Pamela Reed and Richard Thomas are most widely known for their television performances in popular series—Parks and Recreation, and The Waltons. However, Reed and Thomas are living legends of the American stage. Their legend lives on at the Orpheum in a play I will be so bold to predict will attain legendary status itself: The Humans by Stephen Karam, winner of the 2016 Tony for Best Play.
Reed and Thomas play Deirdre and Erik, two late middle-aged parents, still married, who travel from Pennsylvania to New York’s Chinatown to spend Thanksgiving with their daughter, Brigid (Daisy Eagan) and Richard (Luis Vega), her long-term live-in male partner. Also in attendance are Aimee (Therese Plaehn), their lesbian adult daughter and Fiona (Lauren Klein), Erik’s wheelchair-bound mother suffering from Alzheimer’s. The hosting couple lives in a Chinatown, not for reasons of ethnicity or cultural interest, but because of their constrained budget. Therein lies the crux of The Humans. It lives on stage as a quintessential reflection of the economic struggle of so many Americans over the past several years.
Like three other American stage milestones, Arthur Miller’s Death of a Salesman, Tennessee Williams’s A Streetcar Named Desire, and Lorraine Hansberry’s A Raisin in the Sun, the spectre of poverty seems to literally loom in the wings of the theater space.
We come to learn of particular daunting pressures the crusty but lovable older Blakes are living under. Thomas embodies profoundly the depression of a man living in fear of what’s next. Reed is deeply poignant as a woman who clings to her faith in order to somehow navigate what will be a very uncertain future. Eagan crackles as Brigid, who, like her parents, but in her own way, chafes against what Fate seems to have dealt her.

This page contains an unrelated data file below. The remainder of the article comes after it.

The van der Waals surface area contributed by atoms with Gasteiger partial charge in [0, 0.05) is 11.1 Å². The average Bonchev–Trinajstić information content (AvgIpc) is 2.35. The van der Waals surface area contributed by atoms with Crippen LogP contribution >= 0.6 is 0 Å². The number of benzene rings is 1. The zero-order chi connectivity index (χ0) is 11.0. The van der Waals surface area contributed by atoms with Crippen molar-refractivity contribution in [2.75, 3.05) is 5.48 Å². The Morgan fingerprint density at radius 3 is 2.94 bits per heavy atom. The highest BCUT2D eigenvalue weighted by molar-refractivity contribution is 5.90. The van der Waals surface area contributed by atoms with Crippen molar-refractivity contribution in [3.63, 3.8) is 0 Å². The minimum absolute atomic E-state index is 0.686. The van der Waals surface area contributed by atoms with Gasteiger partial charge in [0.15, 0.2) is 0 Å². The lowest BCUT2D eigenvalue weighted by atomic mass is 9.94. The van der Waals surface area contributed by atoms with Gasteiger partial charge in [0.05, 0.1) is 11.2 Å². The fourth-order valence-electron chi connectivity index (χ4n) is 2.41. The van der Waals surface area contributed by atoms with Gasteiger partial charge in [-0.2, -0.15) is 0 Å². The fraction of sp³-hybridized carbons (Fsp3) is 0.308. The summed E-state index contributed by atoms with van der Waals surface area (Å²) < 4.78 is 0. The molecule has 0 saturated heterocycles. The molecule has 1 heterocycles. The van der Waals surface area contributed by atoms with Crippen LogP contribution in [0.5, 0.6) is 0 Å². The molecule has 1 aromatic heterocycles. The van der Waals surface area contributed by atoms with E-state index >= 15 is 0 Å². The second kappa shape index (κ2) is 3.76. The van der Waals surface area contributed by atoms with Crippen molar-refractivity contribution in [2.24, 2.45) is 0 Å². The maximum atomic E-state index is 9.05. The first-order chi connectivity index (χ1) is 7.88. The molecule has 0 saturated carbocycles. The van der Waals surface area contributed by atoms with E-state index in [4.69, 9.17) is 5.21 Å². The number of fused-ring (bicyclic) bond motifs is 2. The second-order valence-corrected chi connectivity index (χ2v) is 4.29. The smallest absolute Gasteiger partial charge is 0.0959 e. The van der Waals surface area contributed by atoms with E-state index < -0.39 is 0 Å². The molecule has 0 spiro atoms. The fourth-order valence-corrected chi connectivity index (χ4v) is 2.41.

In contrast, the luminescent Vega’s Richard is a pleasing counterpoint to the Blakes’ tendency toward despair. Unlike them, he is not descended from European roots and has a more flexible view of inner life that likely comes out of his having to navigate cultural differences. To what degree might the Blakes’ overview be a byproduct of the family’s interpretation of their Irish Catholicism? That said, their faith still seems to have given them strength to endure.
Hence, the empathetic Karam is in no way out to skewer Christianity. He sees complexity in the realm of the spiritual. As with his Sons of the Prophet, wherein two gay brothers contend with family breakdowns, the playwright is thoughtful about Christian concerns. He understands that suffering is the human condition. The Humans’s lesbian representation, beautifully portrayed by Plaehn, peers into anxiety sprung from loneliness and chronic illness. It dovetails nicely with Klein’s touching rendition of Fiona.
Directed with scrupulous attention to human interaction and Karam’s numinous interests in dreams, the life of our sleeping dreams is threaded throughout The Humans to ultimately sublime effect. The ending, simply staged, with lighting by Justin Townsend (no relation to this reviewer), is mindblowing.
Through Feb. 18
Orpheum Theatre, 910 Hennepin Ave., Minneapolis